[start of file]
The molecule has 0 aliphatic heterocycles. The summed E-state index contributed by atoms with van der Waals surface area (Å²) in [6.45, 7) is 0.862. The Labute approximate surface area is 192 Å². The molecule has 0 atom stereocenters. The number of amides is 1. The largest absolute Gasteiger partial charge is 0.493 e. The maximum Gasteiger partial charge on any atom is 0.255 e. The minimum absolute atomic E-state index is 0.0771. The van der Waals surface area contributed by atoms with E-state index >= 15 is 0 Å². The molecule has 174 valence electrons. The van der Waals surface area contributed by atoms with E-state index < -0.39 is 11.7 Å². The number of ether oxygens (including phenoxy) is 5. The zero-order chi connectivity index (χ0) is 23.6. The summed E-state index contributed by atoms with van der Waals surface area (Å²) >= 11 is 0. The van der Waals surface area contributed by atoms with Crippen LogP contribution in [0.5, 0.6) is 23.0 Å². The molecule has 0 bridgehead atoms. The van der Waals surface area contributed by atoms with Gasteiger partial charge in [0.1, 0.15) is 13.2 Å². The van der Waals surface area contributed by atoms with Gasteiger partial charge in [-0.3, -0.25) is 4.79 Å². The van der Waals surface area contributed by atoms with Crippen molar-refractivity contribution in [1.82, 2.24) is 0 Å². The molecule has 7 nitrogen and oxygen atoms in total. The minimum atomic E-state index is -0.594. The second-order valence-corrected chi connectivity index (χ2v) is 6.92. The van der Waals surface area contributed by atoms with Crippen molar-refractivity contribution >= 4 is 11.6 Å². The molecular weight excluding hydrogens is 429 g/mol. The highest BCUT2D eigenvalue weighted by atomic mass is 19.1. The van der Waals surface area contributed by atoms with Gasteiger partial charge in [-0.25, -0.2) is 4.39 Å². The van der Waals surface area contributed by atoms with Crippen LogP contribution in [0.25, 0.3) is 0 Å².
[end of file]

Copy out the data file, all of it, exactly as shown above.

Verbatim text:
The molecule has 0 aliphatic heterocycles. The summed E-state index contributed by atoms with van der Waals surface area (Å²) in [6.45, 7) is 0.862. The Labute approximate surface area is 192 Å². The molecule has 0 atom stereocenters. The number of amides is 1. The largest absolute Gasteiger partial charge is 0.493 e. The maximum Gasteiger partial charge on any atom is 0.255 e. The minimum absolute atomic E-state index is 0.0771. The van der Waals surface area contributed by atoms with E-state index >= 15 is 0 Å². The molecule has 174 valence electrons. The van der Waals surface area contributed by atoms with E-state index < -0.39 is 11.7 Å². The number of ether oxygens (including phenoxy) is 5. The zero-order chi connectivity index (χ0) is 23.6. The summed E-state index contributed by atoms with van der Waals surface area (Å²) >= 11 is 0. The van der Waals surface area contributed by atoms with Crippen LogP contribution in [0.5, 0.6) is 23.0 Å². The molecule has 0 bridgehead atoms. The van der Waals surface area contributed by atoms with Gasteiger partial charge in [0.1, 0.15) is 13.2 Å². The van der Waals surface area contributed by atoms with Gasteiger partial charge in [-0.3, -0.25) is 4.79 Å². The van der Waals surface area contributed by atoms with Crippen molar-refractivity contribution in [1.82, 2.24) is 0 Å². The molecule has 7 nitrogen and oxygen atoms in total. The minimum atomic E-state index is -0.594. The second-order valence-corrected chi connectivity index (χ2v) is 6.92. The van der Waals surface area contributed by atoms with Crippen molar-refractivity contribution >= 4 is 11.6 Å². The molecular weight excluding hydrogens is 429 g/mol. The highest BCUT2D eigenvalue weighted by atomic mass is 19.1. The van der Waals surface area contributed by atoms with Gasteiger partial charge in [-0.25, -0.2) is 4.39 Å². The van der Waals surface area contributed by atoms with Crippen LogP contribution in [0.25, 0.3) is 0 Å².